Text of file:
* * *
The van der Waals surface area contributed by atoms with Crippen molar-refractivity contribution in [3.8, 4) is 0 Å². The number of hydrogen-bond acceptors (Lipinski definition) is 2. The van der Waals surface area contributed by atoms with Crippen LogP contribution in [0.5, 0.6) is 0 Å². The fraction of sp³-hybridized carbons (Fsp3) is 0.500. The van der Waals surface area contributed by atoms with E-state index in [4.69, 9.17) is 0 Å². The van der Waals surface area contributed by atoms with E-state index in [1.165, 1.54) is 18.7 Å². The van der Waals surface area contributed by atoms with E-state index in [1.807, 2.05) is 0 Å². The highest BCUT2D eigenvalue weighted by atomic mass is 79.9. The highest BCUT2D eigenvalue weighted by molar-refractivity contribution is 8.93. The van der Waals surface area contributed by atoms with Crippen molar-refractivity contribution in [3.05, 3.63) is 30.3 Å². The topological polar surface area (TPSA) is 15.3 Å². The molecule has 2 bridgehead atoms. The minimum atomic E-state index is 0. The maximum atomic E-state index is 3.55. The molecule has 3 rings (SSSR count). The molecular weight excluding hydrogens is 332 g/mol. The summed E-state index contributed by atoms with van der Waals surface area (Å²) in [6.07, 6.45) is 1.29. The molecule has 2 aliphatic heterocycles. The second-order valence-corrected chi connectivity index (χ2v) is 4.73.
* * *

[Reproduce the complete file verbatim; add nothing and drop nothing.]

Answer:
The van der Waals surface area contributed by atoms with Crippen molar-refractivity contribution in [3.8, 4) is 0 Å². The number of hydrogen-bond acceptors (Lipinski definition) is 2. The van der Waals surface area contributed by atoms with Crippen LogP contribution in [0.5, 0.6) is 0 Å². The fraction of sp³-hybridized carbons (Fsp3) is 0.500. The van der Waals surface area contributed by atoms with E-state index in [4.69, 9.17) is 0 Å². The van der Waals surface area contributed by atoms with E-state index in [1.165, 1.54) is 18.7 Å². The van der Waals surface area contributed by atoms with E-state index in [1.807, 2.05) is 0 Å². The highest BCUT2D eigenvalue weighted by atomic mass is 79.9. The highest BCUT2D eigenvalue weighted by molar-refractivity contribution is 8.93. The van der Waals surface area contributed by atoms with Crippen molar-refractivity contribution in [3.05, 3.63) is 30.3 Å². The topological polar surface area (TPSA) is 15.3 Å². The molecule has 2 bridgehead atoms. The minimum atomic E-state index is 0. The maximum atomic E-state index is 3.55. The molecule has 3 rings (SSSR count). The molecular weight excluding hydrogens is 332 g/mol. The summed E-state index contributed by atoms with van der Waals surface area (Å²) in [6.07, 6.45) is 1.29. The molecule has 2 aliphatic heterocycles. The second-order valence-corrected chi connectivity index (χ2v) is 4.73.